ABSTRACT: Intravascular ultrasound (IVUS) remains the only tool to understand, plan and evaluate complex lesions in percutaneous coronary intervention (PCI). Despite the evidence for left main intervention,1 it is routinely used mainly to validate the final results in terms of optimal expansion of the stent.1,2 In this case report, we wish to highlight the role of IVUS guidance in the decision-making process throughout the PCI procedure.
J INVASIVE CARDIOL 2010;22:E177–E178
Intravascular ultrasound (IVUS) remains the only tool to understand and evaluate complex lesions, allowing better planning of percutaneous coronary procedures. For left main interventions it is routinely used to validate the final result in terms of optimal stent expansion and apposition.1,2 In this case, we wish to highlight the role of IVUS guidance in the decision-making process throughout the procedure. Case Report. A 74-year-old male was admitted to our hospital for unstable angina, with angina at rest for the past week. He had suffered a previous inferior myocardial infarction, and in 1998 underwent coronary artery bypass surgery, with grafting of the left internal mammary artery to the left anterior descending artery (LAD) and two saphenous vein grafts to the posterior descending artery for an occluded right coronary artery and grafting to the second marginal branch of the circumflex (CX). The actual coronary angiogram showed a very calcified, critical left main (LM) lesion extending to the bifurcation involving mainly the origin of the LAD. The LAD was occluded after the septal and first diagonal branches. The CX still had a well-developed third obtuse marginal branch (Figure 1). Despite the patient’s normal left ventricular function, the surgeon refused to reintervene because all the grafts were permeable and functional. The importance of the patient’s symptoms compelled us to propose intervention on the LM artery. Due to the Y shape of the bifurcation, we decided to perform “culotte” stenting. The preparation of the lesion used rotational atherectomy, due to the level of calcification, with a 1.75 burr directed towards the LAD, followed by a kissing balloon dilatation of the bifurcation. Then, a 3.0 drug-eluting stent 30 mm Endeavor Sprint stent (Medtronic Inc., Minneapolis, Minnesota) was implanted from the ostium of the LM to the proximal LAD, at 14 bars. This maneuver moderately affected the CX ostium. IVUS was used at each step to evaluate the lesion modifications. After easy rewiring and kissing-balloon dilatation of the bifurcation, IVUS revealed that the CX wire was in fact beside the LM stent, and not inside it (Figure 2A); none of the angiograms showed this in posteriori review (Figure 2B). After overexpansion of the LM stent portion with a 4.0 mm balloon, we easily achieved correct wire position in the CX, as confirmed by a new IVUS run. A second 3.0 x 18 mm Endeavor Sprint was finally implanted using the culotte technique. Our intervention was then completed as it was originally planned, avoiding an involuntary crushing of the first stent (Figures 3 A and B). Conclusion. Seeing is understanding...and believing. IVUS guidance seems to be more than a complement to angiography when treating complex lesions. Relevant information, not always detectable by angiography, may tailor the treatment strategy, thereby avoiding complications.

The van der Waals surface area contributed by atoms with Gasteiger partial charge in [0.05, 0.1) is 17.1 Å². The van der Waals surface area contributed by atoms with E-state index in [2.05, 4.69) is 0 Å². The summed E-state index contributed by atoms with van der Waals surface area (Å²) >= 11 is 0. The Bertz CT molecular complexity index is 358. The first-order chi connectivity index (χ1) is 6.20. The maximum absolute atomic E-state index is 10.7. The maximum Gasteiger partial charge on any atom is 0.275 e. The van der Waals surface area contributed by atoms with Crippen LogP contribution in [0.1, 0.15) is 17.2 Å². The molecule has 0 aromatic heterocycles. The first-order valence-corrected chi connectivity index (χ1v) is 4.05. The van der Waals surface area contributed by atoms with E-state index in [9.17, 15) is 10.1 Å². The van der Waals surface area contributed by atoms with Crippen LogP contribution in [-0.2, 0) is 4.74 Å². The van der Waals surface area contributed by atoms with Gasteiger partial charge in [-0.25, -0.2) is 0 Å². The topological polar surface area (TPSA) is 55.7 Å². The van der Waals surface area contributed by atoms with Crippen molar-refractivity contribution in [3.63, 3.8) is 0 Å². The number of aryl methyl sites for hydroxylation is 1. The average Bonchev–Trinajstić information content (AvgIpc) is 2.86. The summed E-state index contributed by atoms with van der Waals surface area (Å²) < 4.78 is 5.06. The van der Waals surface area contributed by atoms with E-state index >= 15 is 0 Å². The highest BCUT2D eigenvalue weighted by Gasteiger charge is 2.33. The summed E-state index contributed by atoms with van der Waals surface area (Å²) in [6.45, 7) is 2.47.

1. Gerber R, Colombo A. Does IVUS guidance of coronary interventions affect outcome? Catheter Cardiovasc Interv 2008;71:646–654. 2. Orford JL, Lerman A, Holmes DR. Routine intravascular ultrasound guidance of percutaneous coronary intervention: A critical reappraisal. J Am Coll Cardiol 2004;43:1335–1342.
From Giovanni Di Dio e Ruggi D’Aragona University Hospital, Salerno, Italy. The authors report no conflicts of interest regarding the content herein. Manuscript submitted January 15, 2010, and accepted February 8, 2010. Address for correspondence: Tiziana Attisano, MD, Giovanni Di Dio e Ruggi D’Aragona University Hospital, S. Leonardo Street, Salerno, Italy. E-mail: firstname.lastname@example.org